Last year I wrote about my experience with the first generation 12.9-inch iPad Pro. At the end of that post I wondered if I would change iPad sizes the next time round.
Spoiler: I did.
I can’t say that I have zero regrets about changing iPad sizes. There are moments when I see the 12.9-inch screen in videos and I love the idea of all that space for browsing and trying video editing via Lumafusion. It looks like the future and something I could embrace. But that feeling of regret is short-lived.
I quickly remember:
- how few iOS apps can properly make use of the extra space
- how tiring it became to reach up to the top of a 12.9-inch screen because keyboard shortcuts aren’t common enough.
- and how heavy the Smart Keyboard was compared to the iPad, and how unwieldy that always felt.
Meanwhile, my current 11-inch iPad Pro can fit into any of my bags alongside my laptop. It’s small enough to be an and instead of an or while still offering enough screen to get work done.
I think the 12.9-inch form factor is too far ahead of where the OS and apps are right now. When more ergonomic options for working on an iPad arrive — e.g., widespread keyboard shortcut support, trackpad support, etc. — then I’d be willing to give the 12.9-inch size another try.
But the 11-inch is the perfect size for iOS 12 as it is now.
It’s small enough that it fits into the top section of my 20L Everyday Backpack, so I can quickly access it by opening the top cavity. It’s also small enough that I feel like I can use it on my 45-minute commute to work without feeling ridiculous or calling a lot of extra attention to my giant, expensive tablet.
I do read in bed with this 11-inch, but the 12.9-inch was better for me because I could rest it on my chest. This one is just small enough that I tend to read my ebooks in scrolling mode (instead of paginated) with the text always near the top.
Other reviewers have lamented the lack of full-sized iPad apps in Split View, but I don’t really mind it. Split View is clumsy at handling keyboard input, and it’s downright silly that the only way to indicate which app I want to type into is to tap into a text field. It makes using keyboard shortcuts while in Safari Split View a real chore.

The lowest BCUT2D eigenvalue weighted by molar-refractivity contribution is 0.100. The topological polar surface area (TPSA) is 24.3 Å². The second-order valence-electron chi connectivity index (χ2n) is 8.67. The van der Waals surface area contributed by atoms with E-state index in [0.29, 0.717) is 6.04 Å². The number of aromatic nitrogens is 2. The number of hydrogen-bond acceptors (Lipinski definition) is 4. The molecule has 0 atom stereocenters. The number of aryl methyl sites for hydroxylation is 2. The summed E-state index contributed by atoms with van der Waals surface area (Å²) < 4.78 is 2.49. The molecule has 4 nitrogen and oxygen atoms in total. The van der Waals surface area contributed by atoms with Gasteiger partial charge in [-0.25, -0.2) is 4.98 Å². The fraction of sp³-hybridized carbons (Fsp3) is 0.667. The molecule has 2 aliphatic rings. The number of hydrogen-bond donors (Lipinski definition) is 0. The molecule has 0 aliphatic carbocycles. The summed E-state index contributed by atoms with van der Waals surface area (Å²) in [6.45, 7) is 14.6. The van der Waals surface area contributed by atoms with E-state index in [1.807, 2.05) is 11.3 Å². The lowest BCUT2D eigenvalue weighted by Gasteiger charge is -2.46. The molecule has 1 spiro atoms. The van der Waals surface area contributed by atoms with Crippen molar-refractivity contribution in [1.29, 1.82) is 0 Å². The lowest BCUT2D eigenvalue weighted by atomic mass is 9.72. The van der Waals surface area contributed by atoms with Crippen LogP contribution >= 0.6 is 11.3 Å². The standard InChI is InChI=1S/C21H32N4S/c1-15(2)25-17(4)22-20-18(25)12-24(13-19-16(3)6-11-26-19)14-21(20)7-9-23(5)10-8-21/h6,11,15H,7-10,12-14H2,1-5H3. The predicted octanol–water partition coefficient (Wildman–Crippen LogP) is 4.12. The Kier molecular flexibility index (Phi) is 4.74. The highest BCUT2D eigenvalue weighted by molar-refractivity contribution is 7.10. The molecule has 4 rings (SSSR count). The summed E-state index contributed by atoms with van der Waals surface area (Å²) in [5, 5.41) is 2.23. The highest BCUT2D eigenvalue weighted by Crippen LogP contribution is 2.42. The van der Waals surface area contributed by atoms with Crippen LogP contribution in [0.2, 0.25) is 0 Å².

I had over two years to take advantage of using two iPad apps side by side, and it never felt pleasant or natural to do so.
In contrast, Slide Over — where you pull an iPad app onto the screen from the right side — is a more enjoyable way for me to multitask in most situations. You need to tap right into a text field to I keep my main app full screen and just keep a reference or note app in Slide Over.
The only two things I really miss about the 12.9-inch form factor are the louder speakers and the way it could act as a portable TV for our dining table. The 12.9-inch is a superior media device if two people are sharing the view. If it’s just me, the 11-inch does a killer job.
Apple Pencil 2.0
One of the things I was most excited about was the new Pencil carry method, where the Pencil snaps into place on the right side of the iPad and charges. I’ve had a few months to carry the Pencil this way and I’ve discovered a few downsides that I hadn’t anticipated.
The first is that there’s only one spot to store the Pencil, and if you’re holding the iPad vertically, you end up having to switch your grip to get around it. The alternative is to take the Pencil off, but since it doesn’t attach to the Smart Keyboard Folio, it feels like my 2015 iPad Pro all over again.
Before 2018, the iPad Pros were designed to receive Pencil input, but Pencil storage was a complete afterthought. There was nowhere to put the bloody thing. Storing the Pencil on the long side of the 2018 iPad Pro works, but it would have been even better if the short side of the iPad was magnetized too (even if charging was still only available in one spot).
I never really minded how stupid the previous generation Pencil looked while charging because I never had to charge for very long. My Pencil would run out of battery, yes, but it also returned up to a usable level within 30 seconds. That said, the inductive charging of this generation is an improvement in every way. My Pencil is never out of battery and it’s always paired and ready to go. Funnily enough, the only thing stopping me from using the iPad like more of a traditional notebook is that I haven’t found an app that feels right for that purpose yet. The hardware is all there though.
The other headline feature in this generation of iPad was FaceID, and it does not disappoint. Unlocking the iPad by just tapping twice on the SK Folio’s spacebar feels magical, and given my finger’s proclivity for sweat, I’m really happy to move away from TouchID.